Roller Derby has its booms and busts; currently on upswing
Back in the 1960s,
One night, somewhere out on the road, because the Derby was always somewhere out on the road, Joanie held her little dog in her lap, sighed, and told me this, wistfully: "All I want out of the Roller Derby is to make good money, get out of it in one piece, and years from now, when I say I was in the Roller Derby, I want people to still know what it is. I want that."
Joanie died much too young back in 1997, but she'd be happy to know that, incredibly, yes, in 2010 a lot of people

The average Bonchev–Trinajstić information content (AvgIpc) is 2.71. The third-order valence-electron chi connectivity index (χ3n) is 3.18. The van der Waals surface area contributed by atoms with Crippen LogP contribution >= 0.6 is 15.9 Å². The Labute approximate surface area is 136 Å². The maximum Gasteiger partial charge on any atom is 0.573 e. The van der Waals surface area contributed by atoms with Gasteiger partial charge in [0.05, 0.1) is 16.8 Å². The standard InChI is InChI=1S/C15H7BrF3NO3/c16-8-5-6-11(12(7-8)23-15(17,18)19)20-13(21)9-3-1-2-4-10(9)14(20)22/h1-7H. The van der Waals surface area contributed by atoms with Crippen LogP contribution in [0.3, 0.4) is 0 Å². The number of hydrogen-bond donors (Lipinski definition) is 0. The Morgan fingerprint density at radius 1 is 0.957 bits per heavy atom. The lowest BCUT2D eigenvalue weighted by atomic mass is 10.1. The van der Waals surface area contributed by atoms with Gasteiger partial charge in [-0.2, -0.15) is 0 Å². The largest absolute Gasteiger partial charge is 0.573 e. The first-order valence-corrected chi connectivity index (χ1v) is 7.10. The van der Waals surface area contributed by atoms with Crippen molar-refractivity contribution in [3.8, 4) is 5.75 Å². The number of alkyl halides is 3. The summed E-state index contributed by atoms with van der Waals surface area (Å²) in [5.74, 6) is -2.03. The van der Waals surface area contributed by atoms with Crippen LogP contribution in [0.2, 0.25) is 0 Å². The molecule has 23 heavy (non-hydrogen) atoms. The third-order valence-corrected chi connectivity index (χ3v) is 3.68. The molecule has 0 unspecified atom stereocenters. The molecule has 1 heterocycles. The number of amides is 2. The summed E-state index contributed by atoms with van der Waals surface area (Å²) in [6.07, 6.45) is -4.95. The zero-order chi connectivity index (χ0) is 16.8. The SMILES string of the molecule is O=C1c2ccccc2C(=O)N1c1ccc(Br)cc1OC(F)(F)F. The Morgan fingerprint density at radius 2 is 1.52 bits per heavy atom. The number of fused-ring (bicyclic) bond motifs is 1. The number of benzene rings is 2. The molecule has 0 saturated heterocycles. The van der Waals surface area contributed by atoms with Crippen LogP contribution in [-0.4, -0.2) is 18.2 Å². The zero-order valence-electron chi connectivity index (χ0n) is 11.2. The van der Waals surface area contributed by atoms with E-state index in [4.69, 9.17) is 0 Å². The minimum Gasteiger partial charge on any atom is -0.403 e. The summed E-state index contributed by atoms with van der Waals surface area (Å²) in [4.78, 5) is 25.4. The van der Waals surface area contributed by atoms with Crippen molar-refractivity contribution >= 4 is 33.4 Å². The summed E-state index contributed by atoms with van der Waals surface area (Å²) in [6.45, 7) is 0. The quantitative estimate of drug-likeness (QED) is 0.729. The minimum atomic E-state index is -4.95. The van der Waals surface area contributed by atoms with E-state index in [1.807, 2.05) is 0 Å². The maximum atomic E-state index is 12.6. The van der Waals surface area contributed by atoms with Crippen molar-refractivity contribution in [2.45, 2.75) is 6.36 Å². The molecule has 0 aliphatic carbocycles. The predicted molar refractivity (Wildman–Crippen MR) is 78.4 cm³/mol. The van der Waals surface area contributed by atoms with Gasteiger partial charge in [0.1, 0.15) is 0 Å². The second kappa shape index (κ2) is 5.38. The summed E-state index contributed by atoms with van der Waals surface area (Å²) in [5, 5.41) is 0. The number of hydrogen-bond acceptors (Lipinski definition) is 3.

The number keeps growing, but there are now more than five hundred women's leagues in sixteen countries, from all over North America, to Europe, to Australia, to Brazil, to Abu Dabai.
The A&E network did a reality show on the revival.
Now, what kind of a woman would get herself involved in a disreputable fracas like this?
Well, you'd be surprised. The majority of skaters are college-educated, and many are professionals. Alex Cohen, for example, just happens to be the local host of "All Things Considered" in Pasadena. Our own NPRD -- National Public Roller Derby. She's skated under the
For the skaters, the appeal seems to be that they can be both sexy and strong . . . and themselves. Also: The after-bout parties are fabulous.
My old friend